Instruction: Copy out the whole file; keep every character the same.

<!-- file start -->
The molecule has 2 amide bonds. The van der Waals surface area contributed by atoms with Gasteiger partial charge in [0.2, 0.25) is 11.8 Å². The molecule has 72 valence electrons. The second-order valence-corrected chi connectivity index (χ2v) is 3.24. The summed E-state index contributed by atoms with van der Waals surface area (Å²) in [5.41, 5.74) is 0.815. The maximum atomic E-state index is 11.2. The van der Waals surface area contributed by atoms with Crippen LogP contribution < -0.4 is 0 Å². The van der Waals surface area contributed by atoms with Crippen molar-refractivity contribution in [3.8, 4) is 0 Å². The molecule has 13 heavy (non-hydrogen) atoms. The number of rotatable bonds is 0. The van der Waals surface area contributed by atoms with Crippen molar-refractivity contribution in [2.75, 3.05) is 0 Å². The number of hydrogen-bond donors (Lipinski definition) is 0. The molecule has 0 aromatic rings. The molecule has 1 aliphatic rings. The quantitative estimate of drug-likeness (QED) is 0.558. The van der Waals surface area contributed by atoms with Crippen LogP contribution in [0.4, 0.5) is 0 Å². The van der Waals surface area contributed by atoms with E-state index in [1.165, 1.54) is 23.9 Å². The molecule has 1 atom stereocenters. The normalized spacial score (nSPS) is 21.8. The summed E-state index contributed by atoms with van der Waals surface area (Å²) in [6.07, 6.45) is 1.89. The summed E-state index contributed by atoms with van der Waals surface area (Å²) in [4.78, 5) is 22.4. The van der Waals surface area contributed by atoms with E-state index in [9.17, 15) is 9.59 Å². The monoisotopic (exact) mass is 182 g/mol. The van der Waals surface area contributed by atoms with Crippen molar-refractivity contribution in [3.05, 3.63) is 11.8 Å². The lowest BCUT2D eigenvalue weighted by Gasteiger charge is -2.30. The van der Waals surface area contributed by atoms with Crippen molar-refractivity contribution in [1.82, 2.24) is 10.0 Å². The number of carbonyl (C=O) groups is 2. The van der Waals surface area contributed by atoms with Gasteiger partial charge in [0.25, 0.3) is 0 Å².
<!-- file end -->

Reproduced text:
The molecule has 2 amide bonds. The van der Waals surface area contributed by atoms with Gasteiger partial charge in [0.2, 0.25) is 11.8 Å². The molecule has 72 valence electrons. The second-order valence-corrected chi connectivity index (χ2v) is 3.24. The summed E-state index contributed by atoms with van der Waals surface area (Å²) in [5.41, 5.74) is 0.815. The maximum atomic E-state index is 11.2. The van der Waals surface area contributed by atoms with Crippen LogP contribution < -0.4 is 0 Å². The van der Waals surface area contributed by atoms with Crippen molar-refractivity contribution in [3.8, 4) is 0 Å². The molecule has 13 heavy (non-hydrogen) atoms. The number of rotatable bonds is 0. The van der Waals surface area contributed by atoms with Crippen molar-refractivity contribution in [2.75, 3.05) is 0 Å². The number of hydrogen-bond donors (Lipinski definition) is 0. The molecule has 0 aromatic rings. The molecule has 1 aliphatic rings. The quantitative estimate of drug-likeness (QED) is 0.558. The van der Waals surface area contributed by atoms with Crippen LogP contribution in [0.4, 0.5) is 0 Å². The van der Waals surface area contributed by atoms with E-state index in [1.165, 1.54) is 23.9 Å². The molecule has 1 atom stereocenters. The normalized spacial score (nSPS) is 21.8. The summed E-state index contributed by atoms with van der Waals surface area (Å²) in [6.07, 6.45) is 1.89. The summed E-state index contributed by atoms with van der Waals surface area (Å²) in [4.78, 5) is 22.4. The van der Waals surface area contributed by atoms with E-state index in [9.17, 15) is 9.59 Å². The monoisotopic (exact) mass is 182 g/mol. The van der Waals surface area contributed by atoms with Crippen molar-refractivity contribution in [3.05, 3.63) is 11.8 Å². The lowest BCUT2D eigenvalue weighted by Gasteiger charge is -2.30. The van der Waals surface area contributed by atoms with Crippen molar-refractivity contribution in [1.82, 2.24) is 10.0 Å². The number of carbonyl (C=O) groups is 2. The van der Waals surface area contributed by atoms with Gasteiger partial charge in [0.25, 0.3) is 0 Å².